THE BLOG
05/05/2006 12:14 pm ET Updated May 25, 2011

Blue Blood : Thinking Outside the Box

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The world of boxing, at least our world of boxing, includes cannibalism (Tyson v. Holyfield 1997), trash-talk (Ali-Forman 1974) and thugs (Don King). English boxing -- except as embodied by Lennox Lewis -- remains pretty obscure. Something about their culture seems too reserved and haughty for such barbarism. This is exponentially true for the students of Oxford University and the subjects of Blue Blood. Perhaps because the denizens of the Ivory Tower prefer not to be punched in the face until they become unconscious or perhaps because Mike "Interested in the politics of representation in post-Lacanian pre-Foucaldian gender studies" Tyson doesn't quite have the ring as "Iron Mike," but pugilists have rarely been philosophers and philosophers rarely pugilists.

Blue Blood seeks to formally acquaint the two disciplines. Oxford, it turns out, hates Cambridge ever since 1209, when some Oxford scholars defected to the nearby twon to found their own University. Both schools have turned out their fair share of scholars over the years -- Cambridge: Oliver Cromwell, John Milton, Charles Darwin. Oxford: Jeremy Bentham, Adam Smith, Lawrence of Arabia -- and since 1887, have been punching each other in the face annually at the Oxford v. Cambridge Varsity Match. Blue Blood traces the budding boxing careers of five young Oxford students: An astrophysicist, a philosopher, a biochemist, a fine artist and a mathematician. The joke -- that smart kids don't box -- rests on the stereotype of the effete intellectual. The chalkiness of the boys' spindly arms against their loose tank tops, twiggy wrists in massive gloves, and little faces in big headgear don't do much to break that stereotype. But, the movie isn't really about boxing. It's about courage, determination, shame, and moxie. Things these boys have in ample supply.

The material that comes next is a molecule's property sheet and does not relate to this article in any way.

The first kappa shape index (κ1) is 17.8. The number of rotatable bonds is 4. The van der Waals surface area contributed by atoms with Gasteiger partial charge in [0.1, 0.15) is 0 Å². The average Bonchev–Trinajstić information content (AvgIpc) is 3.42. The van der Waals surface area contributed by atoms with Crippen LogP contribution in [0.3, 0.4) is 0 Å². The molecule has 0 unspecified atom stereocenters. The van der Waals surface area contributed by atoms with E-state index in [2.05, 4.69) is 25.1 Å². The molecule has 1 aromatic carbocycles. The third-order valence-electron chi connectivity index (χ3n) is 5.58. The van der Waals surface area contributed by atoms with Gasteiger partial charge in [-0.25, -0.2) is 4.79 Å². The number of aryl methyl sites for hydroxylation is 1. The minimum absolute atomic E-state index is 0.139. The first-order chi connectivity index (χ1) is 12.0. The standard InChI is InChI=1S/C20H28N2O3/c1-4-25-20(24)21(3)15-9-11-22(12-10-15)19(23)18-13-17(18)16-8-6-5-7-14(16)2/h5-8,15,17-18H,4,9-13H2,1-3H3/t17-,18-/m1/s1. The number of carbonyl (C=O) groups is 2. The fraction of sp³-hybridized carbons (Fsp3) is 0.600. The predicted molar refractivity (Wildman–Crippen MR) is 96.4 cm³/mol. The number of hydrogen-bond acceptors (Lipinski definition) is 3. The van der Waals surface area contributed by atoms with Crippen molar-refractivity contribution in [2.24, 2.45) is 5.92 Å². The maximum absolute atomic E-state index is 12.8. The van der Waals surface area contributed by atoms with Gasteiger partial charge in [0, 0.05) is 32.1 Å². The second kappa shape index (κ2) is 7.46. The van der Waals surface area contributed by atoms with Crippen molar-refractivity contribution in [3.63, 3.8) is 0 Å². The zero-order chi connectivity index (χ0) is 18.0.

For many of the boys, becoming an Oxford Blue represents the apotheosis of masculinity. Blues get girls. Blues get glory. Blues get to be Blues their whole life. And these boys are willing to work for it. Charles Ogilvie, the film's hero, is an easy man to hate: an aspiring opera singer, a rowing champion, a golden boy for whom everything has fallen into place. Except maybe boxing where, let's be honest, he punches like an effete intellectual. But he tackles the challenge like he would a particularly difficult passage in Verdi. It's hard to hate someone trying so hard, especially when, in talking head interviews, he shows himself understated, wry and funny. Fred Brown, another Oxford boxer, has not had the opportunities afforded Ogilvie. The Bristol-born biochemistry student who is on scholarship was raised by his mum after his father deserted the family. In contrast to Ogilvie's almost diffident demeanor in the ring, one can see the rage scrawled over Brown's face.

The most surprising aspect of the rivalry is the vehement and enthusiastic hatred each school shows for the other. These are basically peers. At one point, Boiler, a heavyweight mathematician, scorns Cambridge for their hideous light-blue blazers. Oxford wears dark blue. Wars, I guess, have been fought over less. But one can't help but be reminded of Star-Bellied Sneetches even as young Boilers face erupts into a bloody mess. And yet, despite the absurdity of the situation, the courage shone in it is real.

The climax of the film obviously the final fight at Cambridge. And, as you might hope, Blue Blood has a happy ending, despite the director's propensity for a Roger and Me approach to verisimilitude. Blue Blood could have easily been a trifling film, a who-cares documentary. Happily, the ring and the rivalry are just excuses for bravery and props for heroism.